Latent Ambiguity Law and Legal Definition
Latent ambiguity is an ambiguity that does not readily appear on the face of a document. The ambiguity becomes apparent only in the light of knowledge gained from a collateral matter. Extrinsic evidence can be used to clarify latent ambiguities, but not patent ambiguities.
When used in the context of wills, latent ambiguity is an ambiguity which is not discoverable from reading the will, but which appears upon consideration of the extrinsic circumstances.
The following is an example of a case law on latent ambiguity:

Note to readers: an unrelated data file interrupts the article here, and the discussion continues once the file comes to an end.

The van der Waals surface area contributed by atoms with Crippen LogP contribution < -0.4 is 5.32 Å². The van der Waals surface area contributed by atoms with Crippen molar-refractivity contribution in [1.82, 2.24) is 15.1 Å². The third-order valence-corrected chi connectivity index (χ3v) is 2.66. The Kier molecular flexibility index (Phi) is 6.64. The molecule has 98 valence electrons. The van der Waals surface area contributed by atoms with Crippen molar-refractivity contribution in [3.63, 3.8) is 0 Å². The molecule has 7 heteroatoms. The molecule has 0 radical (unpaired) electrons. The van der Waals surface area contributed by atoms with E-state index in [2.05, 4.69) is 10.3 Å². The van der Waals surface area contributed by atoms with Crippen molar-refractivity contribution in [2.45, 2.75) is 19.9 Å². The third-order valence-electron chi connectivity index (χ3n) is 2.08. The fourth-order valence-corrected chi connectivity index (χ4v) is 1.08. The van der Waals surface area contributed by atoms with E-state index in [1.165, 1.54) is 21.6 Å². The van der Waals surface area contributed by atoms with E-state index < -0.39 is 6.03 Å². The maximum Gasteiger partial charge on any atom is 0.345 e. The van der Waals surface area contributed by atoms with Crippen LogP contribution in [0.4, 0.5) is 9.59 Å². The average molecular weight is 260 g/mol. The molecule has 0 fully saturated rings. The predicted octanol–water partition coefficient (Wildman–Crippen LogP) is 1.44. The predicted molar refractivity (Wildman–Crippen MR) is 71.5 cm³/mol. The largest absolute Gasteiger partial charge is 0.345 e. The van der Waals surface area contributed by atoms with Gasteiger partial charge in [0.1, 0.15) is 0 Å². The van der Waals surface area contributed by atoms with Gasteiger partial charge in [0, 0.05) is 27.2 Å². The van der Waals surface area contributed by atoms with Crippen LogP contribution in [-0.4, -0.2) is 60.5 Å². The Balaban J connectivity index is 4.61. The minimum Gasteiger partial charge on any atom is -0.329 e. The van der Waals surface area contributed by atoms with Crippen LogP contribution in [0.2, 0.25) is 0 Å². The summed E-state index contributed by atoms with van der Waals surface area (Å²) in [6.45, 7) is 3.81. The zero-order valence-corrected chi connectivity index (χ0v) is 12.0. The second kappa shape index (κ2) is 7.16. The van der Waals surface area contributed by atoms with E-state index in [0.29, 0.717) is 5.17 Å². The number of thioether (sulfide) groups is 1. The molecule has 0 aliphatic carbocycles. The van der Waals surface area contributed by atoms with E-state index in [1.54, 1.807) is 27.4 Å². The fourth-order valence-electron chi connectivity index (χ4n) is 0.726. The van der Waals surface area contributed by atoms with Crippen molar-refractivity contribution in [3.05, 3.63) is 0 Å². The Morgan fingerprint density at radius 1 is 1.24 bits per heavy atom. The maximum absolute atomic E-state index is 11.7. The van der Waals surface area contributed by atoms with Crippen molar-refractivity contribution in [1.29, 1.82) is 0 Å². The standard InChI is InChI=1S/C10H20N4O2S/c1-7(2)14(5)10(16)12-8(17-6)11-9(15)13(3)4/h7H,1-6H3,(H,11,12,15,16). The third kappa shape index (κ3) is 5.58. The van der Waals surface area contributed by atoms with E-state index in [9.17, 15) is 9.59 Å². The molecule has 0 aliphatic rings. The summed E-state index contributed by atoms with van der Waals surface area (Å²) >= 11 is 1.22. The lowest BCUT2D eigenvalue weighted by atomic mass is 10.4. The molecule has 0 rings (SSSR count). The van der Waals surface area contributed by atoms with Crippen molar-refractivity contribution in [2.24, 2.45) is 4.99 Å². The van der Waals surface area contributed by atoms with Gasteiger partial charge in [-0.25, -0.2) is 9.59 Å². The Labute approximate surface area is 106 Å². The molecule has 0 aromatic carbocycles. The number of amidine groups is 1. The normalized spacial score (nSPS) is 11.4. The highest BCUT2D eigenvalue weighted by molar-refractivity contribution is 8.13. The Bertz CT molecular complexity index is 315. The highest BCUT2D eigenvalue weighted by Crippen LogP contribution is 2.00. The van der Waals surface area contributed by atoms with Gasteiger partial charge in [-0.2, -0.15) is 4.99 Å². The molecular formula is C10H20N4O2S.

A latent ambiguity exists if the meaning of language used in a written agreement becomes uncertain when applied to the subject matter of the contract. The latent ambiguity, however, must become evident when the contract is read in the context of the surrounding circumstances, not after parol evidence of intent is admitted to create an ambiguity. Thus, in determining whether a latent ambiguity exists, courts may examine surrounding circumstances and the subject matter of the contract. [Amigo Broad., LP v. Spanish Broad. Sys., 521 F.3d 472 (5th Cir. 2008)].